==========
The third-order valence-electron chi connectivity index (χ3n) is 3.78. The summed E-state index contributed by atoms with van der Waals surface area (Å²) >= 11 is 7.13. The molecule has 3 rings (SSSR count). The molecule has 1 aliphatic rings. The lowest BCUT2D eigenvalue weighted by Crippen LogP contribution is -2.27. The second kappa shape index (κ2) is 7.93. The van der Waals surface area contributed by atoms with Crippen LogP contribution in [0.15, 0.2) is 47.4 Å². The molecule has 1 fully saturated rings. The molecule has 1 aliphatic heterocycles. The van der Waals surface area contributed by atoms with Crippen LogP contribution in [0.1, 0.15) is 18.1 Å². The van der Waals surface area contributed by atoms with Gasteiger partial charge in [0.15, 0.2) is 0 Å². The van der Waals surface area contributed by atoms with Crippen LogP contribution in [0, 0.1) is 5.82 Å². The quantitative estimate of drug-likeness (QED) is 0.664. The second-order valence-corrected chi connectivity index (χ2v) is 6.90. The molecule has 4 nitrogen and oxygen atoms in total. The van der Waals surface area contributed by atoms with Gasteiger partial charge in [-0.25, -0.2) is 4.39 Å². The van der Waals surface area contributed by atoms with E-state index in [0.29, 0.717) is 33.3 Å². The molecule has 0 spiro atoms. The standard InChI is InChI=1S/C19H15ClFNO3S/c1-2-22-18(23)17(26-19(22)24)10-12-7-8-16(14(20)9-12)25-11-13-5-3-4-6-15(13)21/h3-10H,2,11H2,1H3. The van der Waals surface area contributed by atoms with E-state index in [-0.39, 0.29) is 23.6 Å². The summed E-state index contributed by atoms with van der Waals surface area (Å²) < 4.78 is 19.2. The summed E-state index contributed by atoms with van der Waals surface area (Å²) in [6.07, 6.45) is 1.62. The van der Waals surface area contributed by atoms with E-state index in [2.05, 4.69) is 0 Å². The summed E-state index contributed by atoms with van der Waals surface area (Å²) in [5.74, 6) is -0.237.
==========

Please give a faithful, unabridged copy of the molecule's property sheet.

The third-order valence-electron chi connectivity index (χ3n) is 3.78. The summed E-state index contributed by atoms with van der Waals surface area (Å²) >= 11 is 7.13. The molecule has 3 rings (SSSR count). The molecule has 1 aliphatic rings. The lowest BCUT2D eigenvalue weighted by Crippen LogP contribution is -2.27. The second kappa shape index (κ2) is 7.93. The van der Waals surface area contributed by atoms with Crippen LogP contribution in [0.15, 0.2) is 47.4 Å². The molecule has 1 fully saturated rings. The molecule has 1 aliphatic heterocycles. The van der Waals surface area contributed by atoms with Crippen LogP contribution in [0.1, 0.15) is 18.1 Å². The van der Waals surface area contributed by atoms with Gasteiger partial charge in [0.15, 0.2) is 0 Å². The van der Waals surface area contributed by atoms with Crippen LogP contribution in [0, 0.1) is 5.82 Å². The quantitative estimate of drug-likeness (QED) is 0.664. The second-order valence-corrected chi connectivity index (χ2v) is 6.90. The molecule has 4 nitrogen and oxygen atoms in total. The van der Waals surface area contributed by atoms with Gasteiger partial charge in [-0.25, -0.2) is 4.39 Å². The van der Waals surface area contributed by atoms with E-state index in [0.29, 0.717) is 33.3 Å². The molecule has 0 spiro atoms. The standard InChI is InChI=1S/C19H15ClFNO3S/c1-2-22-18(23)17(26-19(22)24)10-12-7-8-16(14(20)9-12)25-11-13-5-3-4-6-15(13)21/h3-10H,2,11H2,1H3. The van der Waals surface area contributed by atoms with E-state index in [-0.39, 0.29) is 23.6 Å². The summed E-state index contributed by atoms with van der Waals surface area (Å²) < 4.78 is 19.2. The summed E-state index contributed by atoms with van der Waals surface area (Å²) in [6.07, 6.45) is 1.62. The van der Waals surface area contributed by atoms with E-state index in [2.05, 4.69) is 0 Å². The summed E-state index contributed by atoms with van der Waals surface area (Å²) in [5.74, 6) is -0.237.